We sat on the tarmac for an hour and then another with no sense how long we would be there. We were told we were not allowed to disembark, although many folks spotted a passenger out walking a little dog next to the plane. I guess cooped-up pups got some sort of dispensation. Some of the passengers started to get fidgety and a few shouts arose from the seats, although there were no threats of full-scale mutiny. Yet.
F sucked and chewed on a lollipop-- a sure way to stop him from screaming. He wanted another. And another. P and I had to make some tough decisions and decided to save the last few for our eventual landing in New York. The SchoolHouse Rocks DVD quieted F and then S joined in, watching as he, too, grew restless. We siphoned off the snacks and the choices dwindled: no more pretzels, only one more bag of Goldfish, the less-popular toasted peanut butter crackers left. As the time marched on, one of the passengers told us that he was was worried it was getting close the time we might need to pull off a loaves and (Gold)fishes thing as our flight attendants didn't have any more to offer besides some lousy sweet biscuits. I was biting my lip, holding my breath a bit. The boys were hanging in there--but for how much longer?
Good news suddenly spewed from the speakers. We had our new flight plan. The refueling had begun. We would soon be in the air and would try to 'stay low' in order to 'sneak into LaGuardia without too much notice.' I swear the captain said that; I wasn't so sure I liked that idea but I did want to get to New York. We touched down at our correct destination and I breathed audibly. We had made it. The boys were troopers. It could have easily turned ugly but they hung in there. Perhaps we might just be able to fulfill some fantasy travels we've kicked around during some 'what if' talk late in the night. As we walked up the aisle to disembark, we gave a happy smile and a nod, a sort of exhausted but ebullient parenthood-in-arms gesture, toward the other set of parents, who were traveling with two young children. Crisis averted.
While waiting for our bags, a fellow passenger turned to us and said, "I just called my friend to tell him that there are still well-behaved children in the world, and they were all on my plane." We thanked him and gave props to our sons. We later agreed-- next time we fly, we're packing even more Goldfish and lollipops. You can bet on it.
Saturday, March 22, 2008
However, the Easter Bunny never visited our house. I was five months pregnant with the twins when my mom died. It never occurred to me to ask her specific questions about her parenting philosophy and approach before I became a parent so I only have murky childhood recollections about why that big rabbit never made it to our street in the Jersey suburbs. I know that Mom's aversion to the Easter Bunny stemmed from her strong Catholic faith, and I guess she was waging her own battle against the secularization of this religious holiday. And yes, we were never allowed to watch television on Good Friday either-- in solidarity with Jesus's suffering, perhaps? One certainly hears folks say, "Let's keep Christ in Christmas" during frenzied Decembers, but I can't say I've heard a similar statement for Easter time. My parents were not totally Pascal Scrooges though-- we did each get a chocolate rabbit and I know my mom was particularly fond of the black jellybeans. However, these Easter goodies did not magically appear in the night in some bright colored basket filled with those annoying green plastic strips, but were simply handed out by my folks, not sure if that was before or after church.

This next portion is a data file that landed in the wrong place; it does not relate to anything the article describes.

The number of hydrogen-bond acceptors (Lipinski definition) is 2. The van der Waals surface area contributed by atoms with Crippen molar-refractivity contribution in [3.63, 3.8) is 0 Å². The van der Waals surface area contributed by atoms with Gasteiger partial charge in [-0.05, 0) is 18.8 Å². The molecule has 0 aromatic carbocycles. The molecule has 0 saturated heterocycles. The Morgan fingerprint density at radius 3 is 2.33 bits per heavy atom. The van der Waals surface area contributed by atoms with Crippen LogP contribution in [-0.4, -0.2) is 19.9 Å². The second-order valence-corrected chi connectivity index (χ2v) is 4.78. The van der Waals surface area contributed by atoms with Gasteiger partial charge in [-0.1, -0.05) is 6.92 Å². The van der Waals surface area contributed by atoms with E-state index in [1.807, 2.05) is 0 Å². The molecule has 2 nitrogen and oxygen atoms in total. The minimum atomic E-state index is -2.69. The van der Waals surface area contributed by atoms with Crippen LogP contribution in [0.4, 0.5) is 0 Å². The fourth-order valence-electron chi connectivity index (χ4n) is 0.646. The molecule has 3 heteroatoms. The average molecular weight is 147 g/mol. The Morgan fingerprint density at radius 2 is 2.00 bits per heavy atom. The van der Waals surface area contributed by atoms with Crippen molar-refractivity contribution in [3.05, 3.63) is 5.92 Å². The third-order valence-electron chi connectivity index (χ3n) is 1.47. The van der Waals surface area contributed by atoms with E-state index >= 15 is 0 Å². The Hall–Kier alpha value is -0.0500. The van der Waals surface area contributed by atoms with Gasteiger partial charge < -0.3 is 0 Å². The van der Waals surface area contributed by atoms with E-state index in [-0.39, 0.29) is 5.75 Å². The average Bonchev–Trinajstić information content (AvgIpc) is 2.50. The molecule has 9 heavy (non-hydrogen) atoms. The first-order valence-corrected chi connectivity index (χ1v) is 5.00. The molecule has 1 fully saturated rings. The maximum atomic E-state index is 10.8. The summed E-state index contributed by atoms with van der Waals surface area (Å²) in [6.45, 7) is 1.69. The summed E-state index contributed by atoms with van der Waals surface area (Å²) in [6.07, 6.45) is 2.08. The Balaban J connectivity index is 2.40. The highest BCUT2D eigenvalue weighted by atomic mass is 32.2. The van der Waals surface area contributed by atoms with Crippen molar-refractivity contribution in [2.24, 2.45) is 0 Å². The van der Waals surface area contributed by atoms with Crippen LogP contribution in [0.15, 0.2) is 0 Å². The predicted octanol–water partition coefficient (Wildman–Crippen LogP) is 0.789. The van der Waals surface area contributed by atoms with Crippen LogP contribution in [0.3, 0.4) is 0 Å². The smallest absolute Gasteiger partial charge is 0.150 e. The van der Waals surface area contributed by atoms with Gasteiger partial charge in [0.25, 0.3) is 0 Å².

Given this, I don't yet have a strong sense of what my own family's Easter traditions should be. My only absolute is that the chocolate rabbits must be solid chocolate; none of those hollow bunnies for my fellows. We were away on vacation up until this past Wednesday night so we didn't do much planning for the holiday. We didn't pre-buy Easter goodies or plan if/when we would have an egg hunt. I guess we didn't talk much about the Easter bunny coming either as evidenced by the following conversation, my husband, P, had with our sons (represented by 'B' here for boys) yesterday while trying to exploit the Easter myth to get the guys to behave:
P: I would be careful, guys. You know who's supposed to come tomorrow.
B: Gigi and Bump! [Glad the guys are excited about seeing their grandparents]
P: Well, yes, but someone more important. [He said that, not I, while gesturing with his hands on top of his head.]
B: A moose?